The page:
Commercial Whaling And Other Threats
Cetaceans have been harvested on an individual basis by native peoples, including Inuit, in many parts of the world since before recorded time. Commercial whaling was underway in earnest by the twelfth century, when the Basque people of the French and Spanish coasts harvested whales harpooned from small boats, called shallops, in struggles lasting many hours. Such struggles were worth the risks, because a single whale yields enormous amounts of valuable commodities. The victorious whalers returned with huge quantities of meat and blubber, which was rendered down into valuable oil for fuel and lubricants. By the eighteenth century, commercial whaling was a burgeoning industry, notably for baleen, to be used in ladies' corsets.
Modern whaling methods are viewed by many outside the industry as grossly inhumane. Whales today are killed by a harpoon whose head has four claws and one or more grenades attached; when a whale is within range, the harpoon is fired into its body, where the head explodes, lacerating muscle and organs. The whale dives to escape, but is hauled to the surface with ropes and shot again. Death may not be swift, taking 15 minutes or more.
Commercial whaling inflicted a devastating blow on the world's baleen whale populations until 1986; most populations have yet to recover, and many populations and some species of whales are endangered. Public outcry resulted in reduced catch quotas during the 1970s, and finally in 1982 the International Whaling Commission set a moratorium on commercial whaling (to which all nations complied by 1989). Since then, however, Iceland, Norway, and Japan have demanded resumption of whaling; when the IWC refused, Norway announced plans to resume anyway, and Iceland left the IWC. Commercial whaling continues, although at a much reduced scale compared to former times.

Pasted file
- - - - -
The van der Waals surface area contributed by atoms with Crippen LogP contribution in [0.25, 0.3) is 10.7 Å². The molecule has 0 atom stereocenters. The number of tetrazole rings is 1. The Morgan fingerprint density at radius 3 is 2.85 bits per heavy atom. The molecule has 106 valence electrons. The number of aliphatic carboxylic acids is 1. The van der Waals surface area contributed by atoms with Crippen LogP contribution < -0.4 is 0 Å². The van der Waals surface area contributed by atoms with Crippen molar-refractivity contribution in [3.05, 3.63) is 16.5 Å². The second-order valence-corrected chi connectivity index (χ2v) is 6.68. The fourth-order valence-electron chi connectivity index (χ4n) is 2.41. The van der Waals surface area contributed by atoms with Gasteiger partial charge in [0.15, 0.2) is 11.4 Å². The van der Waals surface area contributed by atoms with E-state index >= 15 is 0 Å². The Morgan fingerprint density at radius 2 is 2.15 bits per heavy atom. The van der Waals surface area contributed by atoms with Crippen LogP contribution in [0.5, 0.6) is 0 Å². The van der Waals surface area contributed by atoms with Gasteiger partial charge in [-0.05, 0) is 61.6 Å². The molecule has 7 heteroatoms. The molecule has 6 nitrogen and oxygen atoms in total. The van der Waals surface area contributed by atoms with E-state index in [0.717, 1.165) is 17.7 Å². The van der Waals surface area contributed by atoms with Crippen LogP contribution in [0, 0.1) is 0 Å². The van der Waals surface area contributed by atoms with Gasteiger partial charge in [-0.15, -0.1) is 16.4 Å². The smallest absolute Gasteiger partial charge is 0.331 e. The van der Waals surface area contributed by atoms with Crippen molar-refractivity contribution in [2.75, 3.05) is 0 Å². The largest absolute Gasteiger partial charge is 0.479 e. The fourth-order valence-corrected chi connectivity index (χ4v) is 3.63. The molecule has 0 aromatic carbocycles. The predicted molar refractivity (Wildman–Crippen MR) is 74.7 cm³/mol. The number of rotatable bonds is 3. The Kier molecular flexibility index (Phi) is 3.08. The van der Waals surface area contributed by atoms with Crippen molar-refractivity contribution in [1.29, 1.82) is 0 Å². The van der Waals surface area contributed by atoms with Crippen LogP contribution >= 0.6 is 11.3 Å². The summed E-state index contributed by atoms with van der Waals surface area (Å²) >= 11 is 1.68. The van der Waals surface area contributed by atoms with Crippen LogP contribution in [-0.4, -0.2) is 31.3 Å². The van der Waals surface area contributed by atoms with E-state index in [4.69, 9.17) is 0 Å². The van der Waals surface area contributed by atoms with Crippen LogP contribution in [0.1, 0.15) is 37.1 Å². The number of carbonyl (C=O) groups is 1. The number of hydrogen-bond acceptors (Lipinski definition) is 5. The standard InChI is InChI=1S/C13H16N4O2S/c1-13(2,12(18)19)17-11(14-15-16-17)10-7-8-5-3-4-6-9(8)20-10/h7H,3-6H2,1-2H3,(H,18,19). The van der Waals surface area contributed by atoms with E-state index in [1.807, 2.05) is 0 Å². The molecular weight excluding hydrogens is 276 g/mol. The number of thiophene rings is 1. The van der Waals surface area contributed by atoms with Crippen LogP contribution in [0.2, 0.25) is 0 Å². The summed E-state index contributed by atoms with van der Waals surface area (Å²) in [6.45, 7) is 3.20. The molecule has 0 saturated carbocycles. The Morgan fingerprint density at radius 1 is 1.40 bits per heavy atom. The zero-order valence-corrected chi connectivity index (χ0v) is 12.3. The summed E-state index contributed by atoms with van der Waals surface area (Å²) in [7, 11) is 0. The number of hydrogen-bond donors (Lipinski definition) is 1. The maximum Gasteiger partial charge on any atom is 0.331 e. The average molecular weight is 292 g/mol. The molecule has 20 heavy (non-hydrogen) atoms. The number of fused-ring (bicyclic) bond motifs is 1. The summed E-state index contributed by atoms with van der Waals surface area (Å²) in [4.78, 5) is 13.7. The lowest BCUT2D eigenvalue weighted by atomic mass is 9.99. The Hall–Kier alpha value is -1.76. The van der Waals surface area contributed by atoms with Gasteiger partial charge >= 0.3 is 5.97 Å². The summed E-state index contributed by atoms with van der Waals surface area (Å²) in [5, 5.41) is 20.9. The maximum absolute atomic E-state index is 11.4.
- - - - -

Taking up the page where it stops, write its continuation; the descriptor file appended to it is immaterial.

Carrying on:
Further dangers to cetacean populations include marine pollution and loss of food resources due to human activity. Drift nets hanging invisible in the water cause the death of cetaceans along with seals, seabirds, and fish; nets that get torn free during storms may drift at sea for many years. Thus, although the use of drift nets was halted by 1992, their effects persist. Meanwhile, purseseine fishing methods for tuna have killed an estimated seven million dolphins since 1959.
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